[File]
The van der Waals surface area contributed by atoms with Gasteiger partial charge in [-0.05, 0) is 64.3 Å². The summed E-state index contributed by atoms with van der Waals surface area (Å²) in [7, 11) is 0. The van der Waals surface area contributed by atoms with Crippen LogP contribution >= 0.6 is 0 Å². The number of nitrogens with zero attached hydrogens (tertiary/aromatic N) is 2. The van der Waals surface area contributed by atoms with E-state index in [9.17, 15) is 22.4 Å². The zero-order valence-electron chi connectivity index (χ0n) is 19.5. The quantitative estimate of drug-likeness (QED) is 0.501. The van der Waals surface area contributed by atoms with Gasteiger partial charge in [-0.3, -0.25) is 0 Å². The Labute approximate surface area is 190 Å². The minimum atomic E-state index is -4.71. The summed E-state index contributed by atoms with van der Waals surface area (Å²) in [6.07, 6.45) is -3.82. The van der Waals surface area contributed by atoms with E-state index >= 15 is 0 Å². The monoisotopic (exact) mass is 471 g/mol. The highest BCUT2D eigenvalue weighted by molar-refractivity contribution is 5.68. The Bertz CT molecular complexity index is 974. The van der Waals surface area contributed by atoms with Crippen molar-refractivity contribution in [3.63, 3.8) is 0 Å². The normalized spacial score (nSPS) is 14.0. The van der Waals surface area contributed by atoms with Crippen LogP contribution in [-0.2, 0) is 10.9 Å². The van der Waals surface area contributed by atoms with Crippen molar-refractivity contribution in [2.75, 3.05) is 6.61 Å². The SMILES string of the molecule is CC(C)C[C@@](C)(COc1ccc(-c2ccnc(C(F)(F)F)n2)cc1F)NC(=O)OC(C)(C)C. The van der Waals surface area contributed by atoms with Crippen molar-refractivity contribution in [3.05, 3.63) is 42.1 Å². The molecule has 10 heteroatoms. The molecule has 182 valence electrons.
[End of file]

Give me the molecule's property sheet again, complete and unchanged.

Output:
The van der Waals surface area contributed by atoms with Gasteiger partial charge in [-0.05, 0) is 64.3 Å². The summed E-state index contributed by atoms with van der Waals surface area (Å²) in [7, 11) is 0. The van der Waals surface area contributed by atoms with Crippen LogP contribution >= 0.6 is 0 Å². The number of nitrogens with zero attached hydrogens (tertiary/aromatic N) is 2. The van der Waals surface area contributed by atoms with E-state index in [9.17, 15) is 22.4 Å². The zero-order valence-electron chi connectivity index (χ0n) is 19.5. The quantitative estimate of drug-likeness (QED) is 0.501. The van der Waals surface area contributed by atoms with Gasteiger partial charge in [-0.3, -0.25) is 0 Å². The Labute approximate surface area is 190 Å². The minimum atomic E-state index is -4.71. The summed E-state index contributed by atoms with van der Waals surface area (Å²) in [6.07, 6.45) is -3.82. The van der Waals surface area contributed by atoms with E-state index >= 15 is 0 Å². The monoisotopic (exact) mass is 471 g/mol. The highest BCUT2D eigenvalue weighted by molar-refractivity contribution is 5.68. The Bertz CT molecular complexity index is 974. The van der Waals surface area contributed by atoms with Crippen molar-refractivity contribution in [3.63, 3.8) is 0 Å². The normalized spacial score (nSPS) is 14.0. The van der Waals surface area contributed by atoms with Crippen LogP contribution in [-0.2, 0) is 10.9 Å². The van der Waals surface area contributed by atoms with Crippen molar-refractivity contribution in [2.75, 3.05) is 6.61 Å². The SMILES string of the molecule is CC(C)C[C@@](C)(COc1ccc(-c2ccnc(C(F)(F)F)n2)cc1F)NC(=O)OC(C)(C)C. The van der Waals surface area contributed by atoms with Crippen molar-refractivity contribution in [3.05, 3.63) is 42.1 Å². The molecule has 10 heteroatoms. The molecule has 182 valence electrons.